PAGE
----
Sticky Like The Syrup Bottle — Therapy, Healing, and finding Empathy

I have no recollection of what I thought therapy was, I just knew why I was there. I was anxious and depressed. To this day I don’t have an official diagnosis, actually, a lot of people don’t. And you don’t need one to get into therapy. I know now that people go to therapy for a wide variety of reasons including, but not limited to: mental health, relationship, communication, conflict resolution, workplace strain/stress, trauma resolution, behavior management, to understand themselves and their family’s choices and so much more.

I went to therapy because I had hit a depressive episode so dark and angry I didn’t know who I was anymore. I had ended an emotionally manipulative friendship, had no idea what was wrong with me — and my mom was scared. She asked me if I wanted to talk to someone, and feeling very unsure, I went back to her and said that might be a good idea. I’ve been in therapy since my sophomore year of high school — when I was 16. Which is actually, a long time? I’m currently 22 and still seeing a therapist monthly. When you do the math — I’ve been in therapy for 32% of my life, or 219 hours since I first sat down with my therapist; scared, unsure, and feeling very alone.

Melissa* was a good first therapist. She carved a hole in my life that gave me a place to share unformed opinions, ideas, thoughts. She helped me feel less lonely and like I could take control of my life. I lived at home with 5 other people, went to high school, did band, curling, danced once a night and I felt the most adrift I can remember since a mental collapse at 5 years old. In hindsight, I was just beginning to unfurl what would be one of the hardest narratives I had internalized. Therapy was like someone extending a hand after I’d dug myself into a hole and had no way of getting out on my own, it still feels like that sometimes.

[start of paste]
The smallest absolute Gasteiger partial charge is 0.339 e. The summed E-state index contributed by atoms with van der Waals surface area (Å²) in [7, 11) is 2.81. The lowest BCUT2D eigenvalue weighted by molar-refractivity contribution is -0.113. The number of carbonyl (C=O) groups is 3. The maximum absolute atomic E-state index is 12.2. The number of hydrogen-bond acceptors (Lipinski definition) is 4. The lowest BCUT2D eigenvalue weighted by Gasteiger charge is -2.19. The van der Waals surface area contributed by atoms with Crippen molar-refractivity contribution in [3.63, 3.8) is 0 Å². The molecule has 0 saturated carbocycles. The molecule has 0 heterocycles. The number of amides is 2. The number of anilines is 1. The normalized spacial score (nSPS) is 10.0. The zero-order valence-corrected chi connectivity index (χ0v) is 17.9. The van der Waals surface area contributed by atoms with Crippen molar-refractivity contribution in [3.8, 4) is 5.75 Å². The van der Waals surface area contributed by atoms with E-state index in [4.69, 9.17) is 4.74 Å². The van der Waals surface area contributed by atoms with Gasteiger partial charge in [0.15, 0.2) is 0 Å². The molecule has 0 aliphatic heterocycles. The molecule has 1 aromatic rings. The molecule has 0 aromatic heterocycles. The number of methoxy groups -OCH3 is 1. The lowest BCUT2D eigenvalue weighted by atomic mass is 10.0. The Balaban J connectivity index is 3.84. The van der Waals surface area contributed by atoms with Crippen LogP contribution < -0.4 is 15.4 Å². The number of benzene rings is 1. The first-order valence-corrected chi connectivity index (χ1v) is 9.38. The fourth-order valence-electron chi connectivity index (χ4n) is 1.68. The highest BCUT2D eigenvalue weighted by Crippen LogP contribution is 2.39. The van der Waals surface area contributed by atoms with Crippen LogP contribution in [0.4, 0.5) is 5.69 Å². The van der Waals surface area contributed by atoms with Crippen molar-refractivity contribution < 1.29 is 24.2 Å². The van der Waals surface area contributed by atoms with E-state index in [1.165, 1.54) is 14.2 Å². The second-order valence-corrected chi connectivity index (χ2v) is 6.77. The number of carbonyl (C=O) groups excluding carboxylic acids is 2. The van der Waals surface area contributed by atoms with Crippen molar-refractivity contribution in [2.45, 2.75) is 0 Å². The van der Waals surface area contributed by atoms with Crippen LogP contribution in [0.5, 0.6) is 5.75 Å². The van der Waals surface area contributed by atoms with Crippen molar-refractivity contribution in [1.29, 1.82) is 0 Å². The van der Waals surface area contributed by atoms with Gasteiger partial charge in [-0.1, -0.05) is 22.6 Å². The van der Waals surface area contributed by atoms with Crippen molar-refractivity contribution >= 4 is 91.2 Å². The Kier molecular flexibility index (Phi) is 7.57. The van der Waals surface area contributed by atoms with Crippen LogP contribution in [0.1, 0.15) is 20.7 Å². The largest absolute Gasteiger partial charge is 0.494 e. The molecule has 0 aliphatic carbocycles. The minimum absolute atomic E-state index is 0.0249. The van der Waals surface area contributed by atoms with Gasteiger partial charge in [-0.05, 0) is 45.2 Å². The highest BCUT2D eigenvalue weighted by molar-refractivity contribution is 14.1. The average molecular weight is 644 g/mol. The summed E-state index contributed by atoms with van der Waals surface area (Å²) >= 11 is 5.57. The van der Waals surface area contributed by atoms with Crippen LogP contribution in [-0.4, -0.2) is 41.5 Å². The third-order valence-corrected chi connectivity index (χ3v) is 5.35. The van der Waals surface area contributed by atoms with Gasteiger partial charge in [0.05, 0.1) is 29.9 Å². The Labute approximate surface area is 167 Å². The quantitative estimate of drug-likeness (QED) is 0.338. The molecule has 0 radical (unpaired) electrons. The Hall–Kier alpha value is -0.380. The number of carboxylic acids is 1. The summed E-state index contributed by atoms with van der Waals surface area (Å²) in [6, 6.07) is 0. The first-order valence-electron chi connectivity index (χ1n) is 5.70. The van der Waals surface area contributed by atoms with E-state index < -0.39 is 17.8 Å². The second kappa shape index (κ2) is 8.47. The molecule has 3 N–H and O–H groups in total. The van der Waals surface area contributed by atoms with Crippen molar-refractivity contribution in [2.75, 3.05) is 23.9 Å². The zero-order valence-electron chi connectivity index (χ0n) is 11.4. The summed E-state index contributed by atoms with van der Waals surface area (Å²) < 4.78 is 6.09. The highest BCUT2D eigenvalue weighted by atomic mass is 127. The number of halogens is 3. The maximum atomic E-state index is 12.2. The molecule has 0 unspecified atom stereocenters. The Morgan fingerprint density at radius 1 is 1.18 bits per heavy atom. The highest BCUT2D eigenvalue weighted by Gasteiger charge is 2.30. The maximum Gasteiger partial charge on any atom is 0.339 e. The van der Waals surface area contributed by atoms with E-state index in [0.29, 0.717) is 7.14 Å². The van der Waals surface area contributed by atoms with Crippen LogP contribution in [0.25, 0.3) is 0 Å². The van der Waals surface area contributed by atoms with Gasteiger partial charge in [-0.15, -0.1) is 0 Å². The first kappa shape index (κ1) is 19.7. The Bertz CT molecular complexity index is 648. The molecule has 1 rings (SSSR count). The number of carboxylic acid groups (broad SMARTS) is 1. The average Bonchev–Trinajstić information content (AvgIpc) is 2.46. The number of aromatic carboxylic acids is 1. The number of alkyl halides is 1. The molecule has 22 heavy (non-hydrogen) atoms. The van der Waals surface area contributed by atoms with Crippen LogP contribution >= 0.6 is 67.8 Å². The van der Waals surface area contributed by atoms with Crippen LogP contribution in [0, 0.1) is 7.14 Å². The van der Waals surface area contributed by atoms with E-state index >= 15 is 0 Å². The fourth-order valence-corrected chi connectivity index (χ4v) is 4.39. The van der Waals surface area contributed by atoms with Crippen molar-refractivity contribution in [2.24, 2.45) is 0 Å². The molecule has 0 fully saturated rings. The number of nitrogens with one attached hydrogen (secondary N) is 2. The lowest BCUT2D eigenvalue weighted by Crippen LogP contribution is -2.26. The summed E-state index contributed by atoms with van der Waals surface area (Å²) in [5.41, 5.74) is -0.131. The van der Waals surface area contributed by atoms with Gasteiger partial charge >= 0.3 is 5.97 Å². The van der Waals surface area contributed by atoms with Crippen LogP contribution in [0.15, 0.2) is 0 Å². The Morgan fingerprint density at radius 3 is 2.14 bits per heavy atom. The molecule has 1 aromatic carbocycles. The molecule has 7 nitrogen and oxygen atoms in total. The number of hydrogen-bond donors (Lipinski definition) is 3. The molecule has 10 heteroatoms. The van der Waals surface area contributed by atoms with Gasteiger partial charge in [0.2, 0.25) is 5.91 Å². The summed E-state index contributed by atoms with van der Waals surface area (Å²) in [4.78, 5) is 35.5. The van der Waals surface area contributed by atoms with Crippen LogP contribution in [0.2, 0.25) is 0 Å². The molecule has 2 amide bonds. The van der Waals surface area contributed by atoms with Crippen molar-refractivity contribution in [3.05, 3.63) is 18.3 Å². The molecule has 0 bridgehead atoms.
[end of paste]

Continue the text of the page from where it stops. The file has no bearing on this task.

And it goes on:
Melissa and I would talk about things that made me upset, stressed, worried, and about what was running around in my head at the time. I’ve learned so much vocabulary since sitting in that beige office, and if I hadn’t started there, I maybe never would have. I was the only person I knew between the adults, kids, and peers in my life that were seeing a therapist. I was open about it with my mom but didn’t share much with other people since I had no idea what that looked like. One of my biggest revelations to date happened on that tan sofa, when my mom revealed, (she attended one session with me at the request of my therapist, with my consent), that mental illness ran in our family, specifically some of my immediate family members who were also dealing with depression and anxiety. That one moment rocked my world. I was furious and horrified that I was just finding this out at 16.

I think in my mind I dreamed of therapy turning me into this brand new version of myself. I wouldn’t make the same mistakes my parents did, I would become completely different from my family and would be better at everything, communicating, relationships, etc. I had the best intentions but what I didn’t know is that therapy is so much more than just buffing out our faults until we sparkle.